Smooth transition as new police chief takes reins
By Steve Smith - Staff Writer
Glastonbury - posted Thu., Mar. 1, 2012
Officially taking office on Feb. 26, the Glastonbury Police Department's new chief said little has changed in the department after Chief Thomas Sweeney's retirement a month prior, and that is the way he wants things to continue. David Caron has been with the GPD since 1976, and has been the second in command since 1996 (the rank of commander was given a title change to captain in 2002). He was sworn in as chief at a ceremony at Town Hall on Feb. 27.
“It's been a very smooth transition,” Caron said, two days into his new position. “It's easy because I've worked here 35 years. I've been acting in his place, running the day-to-day operations, and I've done it in the past when he [Sweeney] was out an extended period of time.”
Caron was selected by Town Manager Richard Johnson, among three other candidates from within the department, after several rounds of interviews.
The biggest change for Caron is that he will no longer be running the Capitol Region Emergency Services Team (CREST), which he founded. One of the founding provisions of the SWAT-like team is that a department chief would not be the commander, in order to avoid conflicts when going into one of the nine other member towns.
Captain Stephen Clark of Vernon will be the new CREST commander, with Caron assisting during the transition period. “He's a very well-qualified individual,” Caron said.
There is also an adjustment to being at the top of the chain of command at the GDP. “Instead of having the collaborative relationship with the chief, it's now my decision-making process,” Caron said, adding that he intends to go forward with the same philosophies of the community-oriented police department, while having to deal with more personnel issues.
“I would deal with them and pass them up to the chief with a recommendation,” Caron said. “Now, they are coming to me, and being as I don't have a second-in-command, I'm doing both jobs.”
That #2 position Caron vacated is expected to be filled soon, with a testing process underway.
There is also a bit of a transition with many relatively new officers on the force, and they are being kept busy, due in part to the state of the economy. “We tend to get a rise in calls for service because of things to do with the economy,” he said. “People are having tough times, and it takes its tolls on families. Our goal with that is to get them pointed in the right direction. There are services out there, and we have services here. A lot of people are not aware of what's available to them.”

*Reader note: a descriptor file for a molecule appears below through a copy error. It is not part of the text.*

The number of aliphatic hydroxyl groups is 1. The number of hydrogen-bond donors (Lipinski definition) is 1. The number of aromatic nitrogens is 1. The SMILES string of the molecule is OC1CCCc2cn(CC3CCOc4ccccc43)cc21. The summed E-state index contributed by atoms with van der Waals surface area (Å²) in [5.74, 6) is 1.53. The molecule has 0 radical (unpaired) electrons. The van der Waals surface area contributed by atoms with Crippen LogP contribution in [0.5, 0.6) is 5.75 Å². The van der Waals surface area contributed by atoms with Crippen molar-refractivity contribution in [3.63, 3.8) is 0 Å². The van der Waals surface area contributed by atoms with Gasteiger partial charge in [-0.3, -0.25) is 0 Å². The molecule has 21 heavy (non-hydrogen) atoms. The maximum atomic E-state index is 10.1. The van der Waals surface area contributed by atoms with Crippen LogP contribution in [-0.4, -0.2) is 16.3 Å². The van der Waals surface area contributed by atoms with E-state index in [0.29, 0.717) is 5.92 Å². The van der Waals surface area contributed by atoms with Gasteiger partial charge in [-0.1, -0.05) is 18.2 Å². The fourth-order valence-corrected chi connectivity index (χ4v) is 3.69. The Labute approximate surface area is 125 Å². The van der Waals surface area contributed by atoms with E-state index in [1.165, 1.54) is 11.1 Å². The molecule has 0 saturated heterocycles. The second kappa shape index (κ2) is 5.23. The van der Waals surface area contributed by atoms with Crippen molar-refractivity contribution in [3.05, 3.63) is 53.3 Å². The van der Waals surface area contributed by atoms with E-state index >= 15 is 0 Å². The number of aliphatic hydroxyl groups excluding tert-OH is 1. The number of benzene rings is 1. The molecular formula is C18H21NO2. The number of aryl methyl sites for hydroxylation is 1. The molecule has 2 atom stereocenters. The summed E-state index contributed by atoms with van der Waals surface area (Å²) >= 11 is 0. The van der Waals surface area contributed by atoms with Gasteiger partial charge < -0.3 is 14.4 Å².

Caron said he plans to do some public relations work himself. “For me, it's getting out there and getting re-acquainted with the civic groups, so that people know who I am. I think it's important that they know who the chief is,” he said, “and let them know that it's business as usual – we're here, and we want to be responsive to the community.”
For Caron, that should come easy. Although he doesn't reside in Glastonbury, he said he has “lived” here for the past 35 years. “I love this town,” he said. “I spend all of my time here. I know more about this town than I do any other town. I've watched it change. When I first came here, we were still transitioning from a farm community to a bedroom community.”
Part of the relationship with the community is the GPD's Youth Unit, which Caron helped form. He said that relationship is one example of how being a community-oriented force has helped with crime-solving. “If there is crime, or we're having a problem with the youth in the community, we are able to resolve it very quickly, just because of those relationships that we've forged both ways,” he said, “and the trust that goes both ways between the officers and the kids in the community.”
With no new initiatives pending for the department, Caron doesn't plan to make any big changes. “I've been in a command position in this department for the past 25 years, and I've been second in command for the past 15,” Caron said. “Pretty much the way it's set up – me working with the chief – is the way that it is. There's always room to tweak here and there, but I think it runs pretty well right now. I just hope to be successful.”